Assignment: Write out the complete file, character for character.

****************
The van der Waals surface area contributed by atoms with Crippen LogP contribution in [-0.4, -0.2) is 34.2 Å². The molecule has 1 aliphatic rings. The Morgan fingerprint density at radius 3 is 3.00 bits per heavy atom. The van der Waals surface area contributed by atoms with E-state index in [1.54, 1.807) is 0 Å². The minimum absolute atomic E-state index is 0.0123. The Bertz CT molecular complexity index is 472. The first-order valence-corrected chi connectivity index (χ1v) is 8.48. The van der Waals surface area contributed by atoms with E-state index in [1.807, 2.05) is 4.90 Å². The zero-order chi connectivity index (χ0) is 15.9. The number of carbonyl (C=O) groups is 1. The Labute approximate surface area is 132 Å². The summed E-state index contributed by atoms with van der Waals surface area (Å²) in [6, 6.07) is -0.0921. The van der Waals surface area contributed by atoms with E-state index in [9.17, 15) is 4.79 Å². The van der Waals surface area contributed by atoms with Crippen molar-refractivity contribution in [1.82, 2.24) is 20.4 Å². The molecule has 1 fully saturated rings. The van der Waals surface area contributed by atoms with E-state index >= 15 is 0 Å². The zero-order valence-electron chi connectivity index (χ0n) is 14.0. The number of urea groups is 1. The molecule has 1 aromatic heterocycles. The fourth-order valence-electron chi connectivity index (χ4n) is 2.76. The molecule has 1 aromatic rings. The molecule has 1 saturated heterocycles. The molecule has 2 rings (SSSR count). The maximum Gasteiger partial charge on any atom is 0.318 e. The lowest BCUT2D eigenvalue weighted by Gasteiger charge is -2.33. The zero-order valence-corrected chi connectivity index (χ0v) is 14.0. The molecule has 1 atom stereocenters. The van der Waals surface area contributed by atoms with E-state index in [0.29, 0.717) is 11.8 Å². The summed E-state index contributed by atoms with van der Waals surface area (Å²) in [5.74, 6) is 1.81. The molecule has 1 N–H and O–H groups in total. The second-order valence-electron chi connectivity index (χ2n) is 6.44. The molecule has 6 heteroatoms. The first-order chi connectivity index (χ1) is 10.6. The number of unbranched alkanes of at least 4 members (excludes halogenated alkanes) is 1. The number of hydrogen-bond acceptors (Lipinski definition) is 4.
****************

The van der Waals surface area contributed by atoms with Crippen LogP contribution in [-0.4, -0.2) is 34.2 Å². The molecule has 1 aliphatic rings. The Morgan fingerprint density at radius 3 is 3.00 bits per heavy atom. The van der Waals surface area contributed by atoms with E-state index in [1.54, 1.807) is 0 Å². The minimum absolute atomic E-state index is 0.0123. The Bertz CT molecular complexity index is 472. The first-order valence-corrected chi connectivity index (χ1v) is 8.48. The van der Waals surface area contributed by atoms with E-state index in [1.807, 2.05) is 4.90 Å². The zero-order chi connectivity index (χ0) is 15.9. The number of carbonyl (C=O) groups is 1. The Labute approximate surface area is 132 Å². The summed E-state index contributed by atoms with van der Waals surface area (Å²) in [6, 6.07) is -0.0921. The van der Waals surface area contributed by atoms with E-state index in [9.17, 15) is 4.79 Å². The van der Waals surface area contributed by atoms with Crippen molar-refractivity contribution in [1.82, 2.24) is 20.4 Å². The molecule has 1 fully saturated rings. The van der Waals surface area contributed by atoms with E-state index >= 15 is 0 Å². The zero-order valence-electron chi connectivity index (χ0n) is 14.0. The number of urea groups is 1. The molecule has 1 aromatic heterocycles. The fourth-order valence-electron chi connectivity index (χ4n) is 2.76. The molecule has 1 aromatic rings. The molecule has 1 saturated heterocycles. The molecule has 2 rings (SSSR count). The maximum Gasteiger partial charge on any atom is 0.318 e. The lowest BCUT2D eigenvalue weighted by Gasteiger charge is -2.33. The zero-order valence-corrected chi connectivity index (χ0v) is 14.0. The molecule has 1 atom stereocenters. The van der Waals surface area contributed by atoms with E-state index in [0.29, 0.717) is 11.8 Å². The summed E-state index contributed by atoms with van der Waals surface area (Å²) in [5.74, 6) is 1.81. The molecule has 1 N–H and O–H groups in total. The second-order valence-electron chi connectivity index (χ2n) is 6.44. The molecule has 6 heteroatoms. The first-order chi connectivity index (χ1) is 10.6. The number of unbranched alkanes of at least 4 members (excludes halogenated alkanes) is 1. The number of hydrogen-bond acceptors (Lipinski definition) is 4.